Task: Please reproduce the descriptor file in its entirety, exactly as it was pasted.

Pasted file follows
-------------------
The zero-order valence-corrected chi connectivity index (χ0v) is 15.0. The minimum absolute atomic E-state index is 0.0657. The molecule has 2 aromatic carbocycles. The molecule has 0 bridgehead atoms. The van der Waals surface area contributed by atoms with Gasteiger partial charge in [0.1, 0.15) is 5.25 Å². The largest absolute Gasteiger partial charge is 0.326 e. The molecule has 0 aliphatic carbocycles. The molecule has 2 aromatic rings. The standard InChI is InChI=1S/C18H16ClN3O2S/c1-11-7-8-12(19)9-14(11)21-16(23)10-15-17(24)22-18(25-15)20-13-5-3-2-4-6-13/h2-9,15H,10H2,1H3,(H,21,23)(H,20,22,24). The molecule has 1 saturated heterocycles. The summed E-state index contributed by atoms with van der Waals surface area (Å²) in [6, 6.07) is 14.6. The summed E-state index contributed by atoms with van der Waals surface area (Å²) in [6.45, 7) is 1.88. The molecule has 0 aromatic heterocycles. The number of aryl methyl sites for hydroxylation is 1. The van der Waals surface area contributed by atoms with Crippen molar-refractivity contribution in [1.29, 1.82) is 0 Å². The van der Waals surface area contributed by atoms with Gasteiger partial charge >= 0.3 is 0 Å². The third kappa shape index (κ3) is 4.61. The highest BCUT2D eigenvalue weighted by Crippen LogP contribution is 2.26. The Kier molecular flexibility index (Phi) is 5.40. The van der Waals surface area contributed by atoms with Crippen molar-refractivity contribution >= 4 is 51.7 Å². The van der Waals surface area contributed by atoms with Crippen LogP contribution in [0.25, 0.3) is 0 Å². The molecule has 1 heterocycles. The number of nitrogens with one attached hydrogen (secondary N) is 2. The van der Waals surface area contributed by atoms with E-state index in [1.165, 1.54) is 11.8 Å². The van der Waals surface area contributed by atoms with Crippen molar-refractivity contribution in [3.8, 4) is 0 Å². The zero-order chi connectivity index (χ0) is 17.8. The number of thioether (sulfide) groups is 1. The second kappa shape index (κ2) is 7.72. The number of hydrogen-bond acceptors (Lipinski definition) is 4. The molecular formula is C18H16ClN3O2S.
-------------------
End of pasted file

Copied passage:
The zero-order valence-corrected chi connectivity index (χ0v) is 15.0. The minimum absolute atomic E-state index is 0.0657. The molecule has 2 aromatic carbocycles. The molecule has 0 bridgehead atoms. The van der Waals surface area contributed by atoms with Gasteiger partial charge in [0.1, 0.15) is 5.25 Å². The largest absolute Gasteiger partial charge is 0.326 e. The molecule has 0 aliphatic carbocycles. The molecule has 2 aromatic rings. The standard InChI is InChI=1S/C18H16ClN3O2S/c1-11-7-8-12(19)9-14(11)21-16(23)10-15-17(24)22-18(25-15)20-13-5-3-2-4-6-13/h2-9,15H,10H2,1H3,(H,21,23)(H,20,22,24). The molecule has 1 saturated heterocycles. The summed E-state index contributed by atoms with van der Waals surface area (Å²) in [6, 6.07) is 14.6. The summed E-state index contributed by atoms with van der Waals surface area (Å²) in [6.45, 7) is 1.88. The molecule has 0 aromatic heterocycles. The number of aryl methyl sites for hydroxylation is 1. The van der Waals surface area contributed by atoms with Crippen molar-refractivity contribution in [1.29, 1.82) is 0 Å². The van der Waals surface area contributed by atoms with Gasteiger partial charge >= 0.3 is 0 Å². The third kappa shape index (κ3) is 4.61. The highest BCUT2D eigenvalue weighted by Crippen LogP contribution is 2.26. The Kier molecular flexibility index (Phi) is 5.40. The van der Waals surface area contributed by atoms with Crippen molar-refractivity contribution >= 4 is 51.7 Å². The van der Waals surface area contributed by atoms with Crippen LogP contribution in [0.25, 0.3) is 0 Å². The molecule has 1 heterocycles. The number of nitrogens with one attached hydrogen (secondary N) is 2. The van der Waals surface area contributed by atoms with E-state index in [1.165, 1.54) is 11.8 Å². The van der Waals surface area contributed by atoms with Crippen molar-refractivity contribution in [3.8, 4) is 0 Å². The zero-order chi connectivity index (χ0) is 17.8. The number of thioether (sulfide) groups is 1. The second kappa shape index (κ2) is 7.72. The number of hydrogen-bond acceptors (Lipinski definition) is 4. The molecular formula is C18H16ClN3O2S.